By C. Todd Lopez
WASHINGTON (Sept. 21, 2022) -- Diversity in the U.S. military and in the militaries of partner nations is a strategic imperative, the commander of U.S. Transportation Command said.
"The bottom line for diversity, equity, and inclusion [is] a lethal, agile and resilient joint force, but a joint force that can manage the strategic environment and these complex situations," Air Force Gen. Jacqueline Van Ovost said yesterday, adding that it will take a diverse group of people, with diverse ways of thinking and diverse experiences to be successful in an increasingly complex strategic environment.
Speaking at the Air and Space Forces Association's 2022 Air, Space and Cyber Conference, Van Ovost cited the book "Divided Armies: Inequality and Battlefield Performance in Modern War," by Jason Lyall, as providing examples of how diversity in a military force provides the strength needed to win in combat.
"He looked back in the last 200 years on battles around the globe," she said. "What he did was he linked the citizen status within the nation and in their military to battlefield performance."
The author's research revealed that internal discrimination with a military force leads to defeat on the battlefield, Van Ovost said.
"You don't see any of those results when you have a more inclusive force," she said. "That's what we want to avoid is over time if we don't have that diverse recruit ... we could be in for failure into the future. It is a strategic imperative that we have and raise an army that is reflective of our nation and reflects the core values for which our nation was founded."
It's not enough that the U.S. alone be involved in having a diverse military, the general said. The U.S. military must set an example so that allies and partner nations are also drawing on all the capacity, skill and diversity in their own nations, so when working together, everybody brings the best possible force to the table.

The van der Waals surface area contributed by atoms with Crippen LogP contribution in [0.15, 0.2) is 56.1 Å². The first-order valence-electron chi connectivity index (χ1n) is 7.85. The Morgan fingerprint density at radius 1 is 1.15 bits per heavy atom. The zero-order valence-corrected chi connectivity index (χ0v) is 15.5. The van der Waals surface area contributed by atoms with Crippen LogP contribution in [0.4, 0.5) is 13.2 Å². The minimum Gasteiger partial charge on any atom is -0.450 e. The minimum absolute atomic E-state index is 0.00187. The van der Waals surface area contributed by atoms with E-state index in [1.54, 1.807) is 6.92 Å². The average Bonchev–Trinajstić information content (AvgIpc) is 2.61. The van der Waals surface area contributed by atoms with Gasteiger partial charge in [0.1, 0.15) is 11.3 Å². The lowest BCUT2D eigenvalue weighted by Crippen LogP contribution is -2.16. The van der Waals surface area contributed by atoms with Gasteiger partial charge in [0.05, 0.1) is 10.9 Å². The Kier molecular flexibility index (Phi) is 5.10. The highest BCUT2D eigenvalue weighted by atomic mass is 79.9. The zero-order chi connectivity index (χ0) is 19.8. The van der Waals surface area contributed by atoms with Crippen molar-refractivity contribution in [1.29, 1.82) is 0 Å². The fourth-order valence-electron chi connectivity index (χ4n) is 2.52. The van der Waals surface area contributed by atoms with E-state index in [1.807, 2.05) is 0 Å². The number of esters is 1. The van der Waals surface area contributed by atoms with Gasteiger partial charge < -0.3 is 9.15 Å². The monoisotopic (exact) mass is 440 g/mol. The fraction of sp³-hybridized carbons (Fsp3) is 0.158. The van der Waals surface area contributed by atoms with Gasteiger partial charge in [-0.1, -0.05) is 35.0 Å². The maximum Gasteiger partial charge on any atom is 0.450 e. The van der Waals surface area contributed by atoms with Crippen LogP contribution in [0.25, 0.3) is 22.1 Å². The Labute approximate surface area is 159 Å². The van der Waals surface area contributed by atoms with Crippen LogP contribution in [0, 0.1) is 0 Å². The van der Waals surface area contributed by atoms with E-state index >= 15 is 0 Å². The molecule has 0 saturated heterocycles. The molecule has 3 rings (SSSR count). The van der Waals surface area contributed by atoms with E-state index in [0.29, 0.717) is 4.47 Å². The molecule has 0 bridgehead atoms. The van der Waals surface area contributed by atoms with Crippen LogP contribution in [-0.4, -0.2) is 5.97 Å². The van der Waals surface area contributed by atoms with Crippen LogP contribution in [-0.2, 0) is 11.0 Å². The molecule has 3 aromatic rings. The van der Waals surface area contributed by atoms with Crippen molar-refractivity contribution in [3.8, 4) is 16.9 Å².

One example of that kind of effort, Van Ovost said, is the Defense Department's progress toward advancing the goals of the U.S. Women, Peace, and Security Strategy. DOD participates in that effort with the Department of State, the U.S. Agency for International Development and the Department of Homeland Security.
"We deployed gendered advisors to support the Afghan refugees flow, really to communicate and support them as they were going through the process," she said. "And this program is led by the combatant commands. So, we send out officer [and] enlisted leaders to go to different countries to help them understand better ... how to manage all of their resources and how to be more effective as a team in leadership. And it's making a difference."
In Chad, Ghana, El Salvador and other places, the work is making a difference, Van Ovost said.
"It's American leadership," she said. "And when we can do it right here, we are that beacon. And we can translate and show them those policies and show them the way that they can do it."
As an example, Colombian officials last week announced the appointment of the first female, senior-enlisted advisor to their chief of defense, Van Ovost said.
"That's a huge step there," she said. "Just like we want to use 100% of what is in America, we want to use 100% of what our allies and partners can bring to the fight every day. And it truly makes a difference. So, as I think about, it takes this team from recruiting all the way to force development, to continued development in your career, to then showing our allies and partners what it is we can do. And that's the value factor for what we're talking about."